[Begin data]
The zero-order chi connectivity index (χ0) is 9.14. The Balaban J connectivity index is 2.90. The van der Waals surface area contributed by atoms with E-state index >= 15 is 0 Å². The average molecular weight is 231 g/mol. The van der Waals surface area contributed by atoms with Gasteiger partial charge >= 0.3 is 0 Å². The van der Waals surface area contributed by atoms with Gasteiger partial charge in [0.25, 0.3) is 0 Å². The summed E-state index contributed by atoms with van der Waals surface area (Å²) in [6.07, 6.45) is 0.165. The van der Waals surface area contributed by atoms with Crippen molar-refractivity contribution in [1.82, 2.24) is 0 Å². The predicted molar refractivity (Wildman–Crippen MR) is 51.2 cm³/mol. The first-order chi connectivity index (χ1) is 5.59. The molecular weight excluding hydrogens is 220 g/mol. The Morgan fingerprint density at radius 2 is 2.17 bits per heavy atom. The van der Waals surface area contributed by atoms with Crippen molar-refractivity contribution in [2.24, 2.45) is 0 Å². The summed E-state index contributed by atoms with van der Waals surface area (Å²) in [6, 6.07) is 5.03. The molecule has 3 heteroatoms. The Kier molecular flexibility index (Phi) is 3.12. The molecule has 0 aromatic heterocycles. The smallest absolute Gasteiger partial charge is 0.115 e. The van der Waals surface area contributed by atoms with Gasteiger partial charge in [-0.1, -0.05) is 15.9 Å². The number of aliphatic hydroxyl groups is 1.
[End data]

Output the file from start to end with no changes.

The zero-order chi connectivity index (χ0) is 9.14. The Balaban J connectivity index is 2.90. The van der Waals surface area contributed by atoms with E-state index >= 15 is 0 Å². The average molecular weight is 231 g/mol. The van der Waals surface area contributed by atoms with Gasteiger partial charge >= 0.3 is 0 Å². The van der Waals surface area contributed by atoms with Gasteiger partial charge in [0.25, 0.3) is 0 Å². The summed E-state index contributed by atoms with van der Waals surface area (Å²) in [6.07, 6.45) is 0.165. The van der Waals surface area contributed by atoms with Crippen molar-refractivity contribution in [1.82, 2.24) is 0 Å². The predicted molar refractivity (Wildman–Crippen MR) is 51.2 cm³/mol. The first-order chi connectivity index (χ1) is 5.59. The molecular weight excluding hydrogens is 220 g/mol. The Morgan fingerprint density at radius 2 is 2.17 bits per heavy atom. The van der Waals surface area contributed by atoms with Crippen molar-refractivity contribution in [2.24, 2.45) is 0 Å². The summed E-state index contributed by atoms with van der Waals surface area (Å²) in [6, 6.07) is 5.03. The molecule has 3 heteroatoms. The Kier molecular flexibility index (Phi) is 3.12. The molecule has 0 aromatic heterocycles. The smallest absolute Gasteiger partial charge is 0.115 e. The van der Waals surface area contributed by atoms with Gasteiger partial charge in [-0.1, -0.05) is 15.9 Å². The number of aliphatic hydroxyl groups is 1.